Animals are found widespread in every corners of the globe, and yes, including the salty waters of the ocean and freshwater habitats of lakes, ponds and rivers.
We know that the whales, dolphins and porpoises are aquatic animals that belong to the mammalian class, and so are the sponges with all the perforations that cover up more than 90% of their bodies too. But what about fishes? Certainly not all that lives in the ocean (including the 91% of species that are yet to be classified) is an animal!
In this article, we discuss whether or not fishes are members of the animal kingdom.
Is fish an animal?
Yes, fish is an animal. It belongs to the basic group of animals referred to as ‘fish’ or ‘Pisces ’. The other five groups include: invertebrates, amphibians, reptiles, birds and of course mammals like you and me.
Fishes are regarded as animals because they fulfill the necessary criteria that qualify any organism to be classified as an animal. Below are some of the most popular criteria in details.
Why is fish considered an animal?
Fish is regarded as an animal because it posses all the traits that help distinguish animals from living organisms of other kingdoms.
All living organisms are divided into three domains and six kingdoms by the way, the domains include: Eukarya, Archaea and Bacteria, while the kingdoms include: Animals, Plantae, Protista, Fungi, Eubacteria (true bacteria) and Archaebacteria (ancient bacteria). The first four kingdoms belong to the Eukarya domain, the Eubacteria belongs to the Bacteria domain and the Archaebacteria belongs to the Archaea domain.
Some of the characteristics that helps distinguish animals from organism of other kingdoms include:
- All animals have multiple cells although the number of cells can vary greatly across different species; Roundworm C. elegans for example has 1031 cells no more no less, while humans, who are more complex creatures, have cells in the excess of trillions. Multiple cells helps distinguish animals from Archaebacteria and Eubacteria but not from plants, protists and fungi because they too have multiple cells.
- All animals have an eukaryotic cell structure, meaning that their cells have true nucleus and other specialized structures called organelles, and these cells are capable of grouping together to form a multicellular organism. Eukaryotic cell structure helps distinguish animals from Archaebacteria (ancient bacteria) and Eubacteria (true bacteria) but not from plants, protist and fungi because they too have an eukaryotic cell structure.
- Most but not all animals are capable of reproducing sexually. Sharks for example are able to reproduce asexually. Sexual reproduction helps distinguish animals from Archaebacteria but not from plants, protist, eubacteria and fungi because they too can reproduce sexually.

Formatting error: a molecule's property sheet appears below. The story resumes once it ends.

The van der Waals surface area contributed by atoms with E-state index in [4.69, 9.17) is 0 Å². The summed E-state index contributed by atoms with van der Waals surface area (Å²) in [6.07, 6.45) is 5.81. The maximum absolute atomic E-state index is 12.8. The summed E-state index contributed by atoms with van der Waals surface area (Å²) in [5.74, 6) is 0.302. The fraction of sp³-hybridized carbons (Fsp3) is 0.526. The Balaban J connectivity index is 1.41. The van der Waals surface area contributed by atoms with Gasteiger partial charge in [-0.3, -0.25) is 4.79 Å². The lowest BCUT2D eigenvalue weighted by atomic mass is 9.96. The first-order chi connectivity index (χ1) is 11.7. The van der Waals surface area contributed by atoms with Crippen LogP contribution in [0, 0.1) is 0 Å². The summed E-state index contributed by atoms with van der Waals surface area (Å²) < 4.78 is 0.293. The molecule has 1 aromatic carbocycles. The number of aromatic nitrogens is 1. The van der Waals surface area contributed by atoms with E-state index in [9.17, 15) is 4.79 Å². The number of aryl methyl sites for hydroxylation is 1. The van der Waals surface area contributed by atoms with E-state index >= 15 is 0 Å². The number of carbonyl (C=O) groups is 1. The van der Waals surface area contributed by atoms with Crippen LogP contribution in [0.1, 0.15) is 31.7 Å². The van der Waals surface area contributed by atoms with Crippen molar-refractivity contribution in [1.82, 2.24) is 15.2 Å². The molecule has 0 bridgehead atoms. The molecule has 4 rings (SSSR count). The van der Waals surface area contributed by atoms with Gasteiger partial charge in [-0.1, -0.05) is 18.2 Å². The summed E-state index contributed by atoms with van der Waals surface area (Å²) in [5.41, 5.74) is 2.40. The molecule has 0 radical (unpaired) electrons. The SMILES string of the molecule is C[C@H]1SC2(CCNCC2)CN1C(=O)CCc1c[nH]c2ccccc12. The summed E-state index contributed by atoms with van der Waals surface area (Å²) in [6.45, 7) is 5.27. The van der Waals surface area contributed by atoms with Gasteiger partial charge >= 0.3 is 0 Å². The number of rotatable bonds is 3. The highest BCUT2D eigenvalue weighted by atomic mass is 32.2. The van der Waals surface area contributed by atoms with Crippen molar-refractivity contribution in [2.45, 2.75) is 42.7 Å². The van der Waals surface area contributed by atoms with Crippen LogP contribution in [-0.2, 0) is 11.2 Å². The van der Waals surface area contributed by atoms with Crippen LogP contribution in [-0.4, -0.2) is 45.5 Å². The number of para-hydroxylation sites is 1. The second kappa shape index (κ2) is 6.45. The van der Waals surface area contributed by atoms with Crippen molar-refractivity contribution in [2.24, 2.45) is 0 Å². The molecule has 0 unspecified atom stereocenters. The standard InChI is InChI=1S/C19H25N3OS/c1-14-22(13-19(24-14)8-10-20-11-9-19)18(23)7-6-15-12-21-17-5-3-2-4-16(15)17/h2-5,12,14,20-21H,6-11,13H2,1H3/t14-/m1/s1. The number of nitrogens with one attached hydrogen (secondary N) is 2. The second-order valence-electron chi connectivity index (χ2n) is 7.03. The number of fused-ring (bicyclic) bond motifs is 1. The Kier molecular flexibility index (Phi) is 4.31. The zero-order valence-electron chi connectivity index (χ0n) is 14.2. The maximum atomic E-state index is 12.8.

- Ability to move in at least one lifecycle stage of theirs is also one of the distinguishing features that every animal posses as opposed to plants and fungi.
- All animals cannot produce their own food but rather, must consume other organisms to in order derive sustenance. This is known as heterotrophy and it helps distinguish animals from most plants (which are able to manufacture their own food) but not from fungi and bacteria.
- Advanced nervous systems and specialized tissues too like nervous tissues, muscles tissues or connective tissues is perhaps the only distinguishing feature that sets animals apart from all other living organisms.
Several other traits aside from the ones mentioned above also exists too which distinguish animals from other living organisms. While each trait on its own isn’t sufficient to serve as a distinguishing characteristic, all of them, considered collectively, is what helps to construct the fine line between animals and other living organisms.
Taxonomic classification of fishes
Fishes are abundant vertebrates found in the oceans, rivers and lakes. They belong to the vertebrate group of animals referred to as Fish or Pisces. They are classifies under the phylum chordate (moving back on the phylogenetic tree) under the kingdom Animalia and ultimately they belong to the Eukarya domain. Here’s what the classification looks like in a neat and arranged fashion.
Fish taxonomic classification
Sub-class (Main groups)
— Cartilaginous fish
— Bony Fish
— Jawless Fish
Whales and dolphins are mammals not fishes
Although fishes normally take habitat in aquatic environments, not all in the waters that looks like a fish is actually a fish, and this is especially true for whales and dolphins.
Whales and dolphins belong to the group (or class) of animals known as mammals which can be distinguished from fishes (and other animals) by many unique traits, some of which include:
- They have mammary glands which are nothing but modified sweat glands that produce milk for suckling offspring. Only mammals have mammary glands and sweat glands.
- They breastfeed and tender for young ones unlike fishes that abandon their babies upon birth.
- Most of them give birth to young ones alive but altricial. This means that the young require sufficient care from their parents in order to be able to survive through to independence.
- They breath using lungs unlike most fishes that breath using gills.
- They are endothermic (warm blooded) unlike most fishes that are ectothermic (cold blooded).
- The have three middle ear bones.
- They have a single bone in their lower jaw that articulates with the skull.
- Dolphins have molars they use for chewing (which is a trait peculiar only to the mammalian class).
You can learn more on “why whales are mammals instead of fishes“ by visiting the link below.
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Cite this Article ” (APA Format)
Bunu. M. (2020, May 21). Is fish an animal?. Retrieved from http://emborawild.com/is-fish-an-animal/